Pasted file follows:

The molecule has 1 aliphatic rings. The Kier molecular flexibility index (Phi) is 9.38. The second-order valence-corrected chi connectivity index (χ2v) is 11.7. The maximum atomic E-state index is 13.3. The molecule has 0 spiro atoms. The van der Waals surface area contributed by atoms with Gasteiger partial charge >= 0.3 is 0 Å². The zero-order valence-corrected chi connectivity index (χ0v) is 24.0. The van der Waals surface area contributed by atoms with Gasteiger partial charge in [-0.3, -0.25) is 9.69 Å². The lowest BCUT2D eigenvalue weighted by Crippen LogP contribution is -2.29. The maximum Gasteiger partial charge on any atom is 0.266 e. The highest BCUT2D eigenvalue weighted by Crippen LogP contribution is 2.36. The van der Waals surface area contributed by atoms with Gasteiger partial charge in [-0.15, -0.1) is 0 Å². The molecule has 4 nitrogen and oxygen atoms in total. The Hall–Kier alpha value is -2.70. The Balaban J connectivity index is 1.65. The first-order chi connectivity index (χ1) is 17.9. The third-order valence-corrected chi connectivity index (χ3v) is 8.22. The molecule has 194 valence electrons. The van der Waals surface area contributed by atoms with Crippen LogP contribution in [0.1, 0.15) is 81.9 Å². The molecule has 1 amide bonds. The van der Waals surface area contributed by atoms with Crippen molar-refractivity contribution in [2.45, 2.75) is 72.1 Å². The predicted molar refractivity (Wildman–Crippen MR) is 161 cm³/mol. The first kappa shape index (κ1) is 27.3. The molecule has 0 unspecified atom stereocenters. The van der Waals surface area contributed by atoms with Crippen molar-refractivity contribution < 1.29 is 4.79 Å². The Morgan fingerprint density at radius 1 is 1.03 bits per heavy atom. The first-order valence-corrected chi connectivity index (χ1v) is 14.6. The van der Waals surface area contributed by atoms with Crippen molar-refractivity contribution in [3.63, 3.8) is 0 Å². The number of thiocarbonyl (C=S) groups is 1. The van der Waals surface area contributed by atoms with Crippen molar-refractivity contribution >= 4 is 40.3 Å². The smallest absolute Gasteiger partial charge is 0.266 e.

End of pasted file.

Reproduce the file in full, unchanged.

The molecule has 1 aliphatic rings. The Kier molecular flexibility index (Phi) is 9.38. The second-order valence-corrected chi connectivity index (χ2v) is 11.7. The maximum atomic E-state index is 13.3. The molecule has 0 spiro atoms. The van der Waals surface area contributed by atoms with Gasteiger partial charge >= 0.3 is 0 Å². The zero-order valence-corrected chi connectivity index (χ0v) is 24.0. The van der Waals surface area contributed by atoms with Gasteiger partial charge in [-0.3, -0.25) is 9.69 Å². The lowest BCUT2D eigenvalue weighted by Crippen LogP contribution is -2.29. The maximum Gasteiger partial charge on any atom is 0.266 e. The highest BCUT2D eigenvalue weighted by Crippen LogP contribution is 2.36. The van der Waals surface area contributed by atoms with Gasteiger partial charge in [-0.15, -0.1) is 0 Å². The molecule has 4 nitrogen and oxygen atoms in total. The Hall–Kier alpha value is -2.70. The Balaban J connectivity index is 1.65. The first-order chi connectivity index (χ1) is 17.9. The third-order valence-corrected chi connectivity index (χ3v) is 8.22. The molecule has 194 valence electrons. The van der Waals surface area contributed by atoms with Crippen LogP contribution in [0.1, 0.15) is 81.9 Å². The molecule has 1 amide bonds. The van der Waals surface area contributed by atoms with Crippen molar-refractivity contribution in [2.45, 2.75) is 72.1 Å². The predicted molar refractivity (Wildman–Crippen MR) is 161 cm³/mol. The first kappa shape index (κ1) is 27.3. The molecule has 0 unspecified atom stereocenters. The van der Waals surface area contributed by atoms with Crippen molar-refractivity contribution < 1.29 is 4.79 Å². The Morgan fingerprint density at radius 1 is 1.03 bits per heavy atom. The first-order valence-corrected chi connectivity index (χ1v) is 14.6. The van der Waals surface area contributed by atoms with Crippen molar-refractivity contribution in [3.63, 3.8) is 0 Å². The number of thiocarbonyl (C=S) groups is 1. The van der Waals surface area contributed by atoms with Crippen molar-refractivity contribution >= 4 is 40.3 Å². The smallest absolute Gasteiger partial charge is 0.266 e.